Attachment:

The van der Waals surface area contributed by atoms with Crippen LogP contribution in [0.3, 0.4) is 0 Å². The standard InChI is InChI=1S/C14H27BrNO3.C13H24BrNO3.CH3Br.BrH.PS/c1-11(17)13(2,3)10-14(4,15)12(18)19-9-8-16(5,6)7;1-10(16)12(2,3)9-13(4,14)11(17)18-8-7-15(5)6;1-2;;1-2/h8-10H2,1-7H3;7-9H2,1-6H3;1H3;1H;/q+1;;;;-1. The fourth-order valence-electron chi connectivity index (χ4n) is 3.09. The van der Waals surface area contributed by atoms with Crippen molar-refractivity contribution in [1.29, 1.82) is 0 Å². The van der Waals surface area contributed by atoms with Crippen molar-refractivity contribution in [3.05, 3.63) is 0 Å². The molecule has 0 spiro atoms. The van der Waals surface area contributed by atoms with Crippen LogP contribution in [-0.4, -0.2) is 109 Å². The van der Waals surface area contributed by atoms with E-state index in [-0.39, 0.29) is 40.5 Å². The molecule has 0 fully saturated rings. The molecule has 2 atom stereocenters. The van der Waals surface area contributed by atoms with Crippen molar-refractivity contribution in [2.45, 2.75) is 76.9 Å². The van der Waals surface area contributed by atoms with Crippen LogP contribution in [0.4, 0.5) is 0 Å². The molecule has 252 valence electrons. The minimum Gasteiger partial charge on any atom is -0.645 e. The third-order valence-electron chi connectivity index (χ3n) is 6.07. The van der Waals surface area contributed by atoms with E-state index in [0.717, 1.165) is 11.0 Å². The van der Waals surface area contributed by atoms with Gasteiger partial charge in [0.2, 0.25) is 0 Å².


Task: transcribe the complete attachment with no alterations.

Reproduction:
The van der Waals surface area contributed by atoms with Crippen LogP contribution in [0.3, 0.4) is 0 Å². The standard InChI is InChI=1S/C14H27BrNO3.C13H24BrNO3.CH3Br.BrH.PS/c1-11(17)13(2,3)10-14(4,15)12(18)19-9-8-16(5,6)7;1-10(16)12(2,3)9-13(4,14)11(17)18-8-7-15(5)6;1-2;;1-2/h8-10H2,1-7H3;7-9H2,1-6H3;1H3;1H;/q+1;;;;-1. The fourth-order valence-electron chi connectivity index (χ4n) is 3.09. The van der Waals surface area contributed by atoms with Crippen molar-refractivity contribution in [1.29, 1.82) is 0 Å². The van der Waals surface area contributed by atoms with Crippen molar-refractivity contribution in [3.05, 3.63) is 0 Å². The molecule has 0 spiro atoms. The van der Waals surface area contributed by atoms with Crippen LogP contribution in [-0.4, -0.2) is 109 Å². The van der Waals surface area contributed by atoms with E-state index in [-0.39, 0.29) is 40.5 Å². The molecule has 0 fully saturated rings. The molecule has 2 atom stereocenters. The van der Waals surface area contributed by atoms with Crippen molar-refractivity contribution in [2.45, 2.75) is 76.9 Å². The van der Waals surface area contributed by atoms with Crippen LogP contribution in [0.4, 0.5) is 0 Å². The molecule has 252 valence electrons. The minimum Gasteiger partial charge on any atom is -0.645 e. The third-order valence-electron chi connectivity index (χ3n) is 6.07. The van der Waals surface area contributed by atoms with E-state index in [0.717, 1.165) is 11.0 Å². The van der Waals surface area contributed by atoms with Gasteiger partial charge in [0.2, 0.25) is 0 Å².